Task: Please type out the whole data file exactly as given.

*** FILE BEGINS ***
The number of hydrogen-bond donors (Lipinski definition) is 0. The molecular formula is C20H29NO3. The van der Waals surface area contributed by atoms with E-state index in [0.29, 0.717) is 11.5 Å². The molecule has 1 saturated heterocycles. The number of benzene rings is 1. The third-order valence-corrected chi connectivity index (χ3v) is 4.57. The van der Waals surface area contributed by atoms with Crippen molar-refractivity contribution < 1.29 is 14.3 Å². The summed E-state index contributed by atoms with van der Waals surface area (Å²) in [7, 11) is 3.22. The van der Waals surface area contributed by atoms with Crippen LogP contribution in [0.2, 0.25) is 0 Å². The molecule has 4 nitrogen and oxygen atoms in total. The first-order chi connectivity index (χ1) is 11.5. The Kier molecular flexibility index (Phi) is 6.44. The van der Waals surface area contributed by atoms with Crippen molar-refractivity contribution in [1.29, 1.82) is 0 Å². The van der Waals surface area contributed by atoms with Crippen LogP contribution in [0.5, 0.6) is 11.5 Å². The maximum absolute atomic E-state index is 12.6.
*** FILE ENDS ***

The number of hydrogen-bond donors (Lipinski definition) is 0. The molecular formula is C20H29NO3. The van der Waals surface area contributed by atoms with E-state index in [0.29, 0.717) is 11.5 Å². The molecule has 1 saturated heterocycles. The number of benzene rings is 1. The third-order valence-corrected chi connectivity index (χ3v) is 4.57. The van der Waals surface area contributed by atoms with Crippen molar-refractivity contribution < 1.29 is 14.3 Å². The summed E-state index contributed by atoms with van der Waals surface area (Å²) in [7, 11) is 3.22. The van der Waals surface area contributed by atoms with Crippen LogP contribution in [0.2, 0.25) is 0 Å². The molecule has 4 nitrogen and oxygen atoms in total. The first-order chi connectivity index (χ1) is 11.5. The Kier molecular flexibility index (Phi) is 6.44. The van der Waals surface area contributed by atoms with Crippen molar-refractivity contribution in [1.29, 1.82) is 0 Å². The van der Waals surface area contributed by atoms with Crippen LogP contribution in [0.5, 0.6) is 11.5 Å². The maximum absolute atomic E-state index is 12.6.